Small Wars Journal

 China as the World Leader in Nanotechnology: Another Wakeup Call for the West

Sat, 03/12/2022 - 8:30pm

 China as the World Leader in Nanotechnology: Another Wakeup Call for the West

By Dr. Mahbube K. Siddiki


The Nanotechnology industry in China is moving forward, with substantially high levels of funding, a growing talent pool, and robust international collaborations. The strong state commitment to support this field of science and technology is a key advantage for China to compete with leading forces like US, EU, Japan, and Russia. The Chinese government focuses on increasing competitiveness in nanotechnology by its inclusion as strategic industry in China’s 13th Five-Year Plan, reconfirming state funding, legislative and regulatory support. Research and development (R&D) in Nanoscience and Nanotechnology is a key component of the ambitious ‘Made in China 2025’ initiative aimed at turning China into a high-tech manufacturing powerhouse [1].

The return of foreign-trained Chinese origin researchers and scientists, lured by the promise of competitive salary, readily available research funding, home grown production of cutting-edge research tools and techniques are playing the vital role of China’s steady progress. The Chinese government is heavily promoting Public-Private collaboration as well allowing China to find noticeable success in myriad areas of nanoscience and nanotechnology [2].

A bright example of Chinese nanotech success is the world’s largest nanotech industrial zone called ‘Nanopolis’, located in the eastern city of Suzhou. This futuristic city houses several private multinationals and new Chinese startups across different fields of nanotechnology and nanoscience. Needless to say, China leads the world’s nanotech startups. Involvement of private sector opens new and unique pools of funding and talent, focusing on applied research. Thus, private sector is leading in R&D in China, where state-sponsored institutions still dominate in all other sectors of rapid industrialization and modernization. From cloning to cancer research, from sea to space exploration, this massive and highly populated nation is using nanoscience and nanotechnology innovation to drive some of the world’s biggest breakthroughs, which is raising concerns in many other competing countries [3].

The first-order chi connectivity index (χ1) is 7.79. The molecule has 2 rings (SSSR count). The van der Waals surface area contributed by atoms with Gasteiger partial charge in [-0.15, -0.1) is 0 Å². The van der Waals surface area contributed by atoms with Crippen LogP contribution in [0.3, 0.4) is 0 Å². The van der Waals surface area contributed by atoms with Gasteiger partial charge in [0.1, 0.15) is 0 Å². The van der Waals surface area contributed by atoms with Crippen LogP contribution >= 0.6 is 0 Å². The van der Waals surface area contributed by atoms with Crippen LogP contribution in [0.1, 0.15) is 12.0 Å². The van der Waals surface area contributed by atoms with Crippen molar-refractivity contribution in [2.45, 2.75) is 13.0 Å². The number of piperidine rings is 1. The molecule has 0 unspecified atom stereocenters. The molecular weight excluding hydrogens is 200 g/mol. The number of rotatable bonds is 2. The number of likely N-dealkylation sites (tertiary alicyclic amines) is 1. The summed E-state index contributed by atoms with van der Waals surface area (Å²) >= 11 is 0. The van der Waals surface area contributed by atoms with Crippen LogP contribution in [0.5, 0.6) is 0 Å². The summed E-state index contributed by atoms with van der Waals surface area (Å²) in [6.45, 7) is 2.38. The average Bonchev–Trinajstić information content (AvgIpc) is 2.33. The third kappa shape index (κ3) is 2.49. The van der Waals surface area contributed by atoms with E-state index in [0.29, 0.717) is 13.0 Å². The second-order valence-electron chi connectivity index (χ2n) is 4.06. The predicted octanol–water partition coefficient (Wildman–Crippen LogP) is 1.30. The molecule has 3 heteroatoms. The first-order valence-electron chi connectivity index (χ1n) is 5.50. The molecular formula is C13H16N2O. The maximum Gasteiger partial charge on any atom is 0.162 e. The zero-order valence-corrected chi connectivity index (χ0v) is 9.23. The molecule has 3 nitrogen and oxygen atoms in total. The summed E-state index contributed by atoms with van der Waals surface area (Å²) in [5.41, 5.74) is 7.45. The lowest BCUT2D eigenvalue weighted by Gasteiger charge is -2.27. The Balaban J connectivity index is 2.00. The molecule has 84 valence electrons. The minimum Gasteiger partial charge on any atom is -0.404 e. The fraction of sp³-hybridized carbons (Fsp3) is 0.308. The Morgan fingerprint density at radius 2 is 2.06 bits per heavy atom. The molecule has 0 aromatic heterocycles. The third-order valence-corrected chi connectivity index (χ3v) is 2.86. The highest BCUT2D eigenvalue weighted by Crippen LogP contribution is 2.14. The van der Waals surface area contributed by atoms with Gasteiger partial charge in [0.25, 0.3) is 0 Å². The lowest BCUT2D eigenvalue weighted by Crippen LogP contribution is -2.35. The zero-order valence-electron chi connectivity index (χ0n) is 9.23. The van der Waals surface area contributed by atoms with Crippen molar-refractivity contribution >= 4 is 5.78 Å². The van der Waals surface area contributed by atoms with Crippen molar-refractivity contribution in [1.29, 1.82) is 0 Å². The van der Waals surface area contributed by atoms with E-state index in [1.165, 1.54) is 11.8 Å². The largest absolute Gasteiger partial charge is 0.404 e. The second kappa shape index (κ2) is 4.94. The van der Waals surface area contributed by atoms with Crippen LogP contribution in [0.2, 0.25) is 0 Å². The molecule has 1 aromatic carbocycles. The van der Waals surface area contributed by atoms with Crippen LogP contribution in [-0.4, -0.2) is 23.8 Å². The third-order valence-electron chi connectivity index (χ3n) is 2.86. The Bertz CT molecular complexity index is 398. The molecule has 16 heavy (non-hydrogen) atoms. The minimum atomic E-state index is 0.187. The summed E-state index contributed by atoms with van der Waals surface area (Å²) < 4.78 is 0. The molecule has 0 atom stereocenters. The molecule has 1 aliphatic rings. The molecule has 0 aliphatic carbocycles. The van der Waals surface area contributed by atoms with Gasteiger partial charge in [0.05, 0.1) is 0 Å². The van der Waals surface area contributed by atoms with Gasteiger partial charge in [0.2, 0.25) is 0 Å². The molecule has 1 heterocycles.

China's nanoscience and nanotechnology programs are based on a central policy architecture announced by Deng Xiaoping in 1986, the “National High Technology Research and Development Program”, commonly known as the “863 Program”. Th program aims to promote the development of key novel materials and advanced manufacturing technologies for raising industry competitiveness. The “863 Program” is implemented through successive “Five-Year Plans” and is the key government program behind the national R&D capacity in support of domestic innovation. In fact, from 1990-2002 the program funded over 1000 nanotech projects. This well thought out program is managed by an “expert responsibility system”, with field -/sector-specific expert committees and panels consisting of top scientists who supervise, advise, and assess projects. The first project adhering to the “863 Program” goals was the “Climbing Project” on Nanomaterial Science instigated from 1990-1999 and overseen by the State Science and Technology Commission (SSTC), the predecessor to the current Ministry of Science and Technology. Given the Program's success, the government subsequently renewed its commitment to funding basic research on nanomaterials and nanostructures focusing carbon nanotubes, with the initiation of China's “National Basic Research Program” known as “973 Program” in 1997. The newly developed program complements the “863 Program” and is an evolving research agenda for nanoscience and nanotechnology [4]. China’s Ministry of Science and Technology with the help of other associated organizations oversees all the programs and enact concerning regulatory issues. Figure 1 shows some of the agencies’ involvement and their coordination in promoting nanoscience and nanotechnology in China.

Fig 1. Policy and Key Regulatory Agencies for Nanoscience and Nanotechnology in China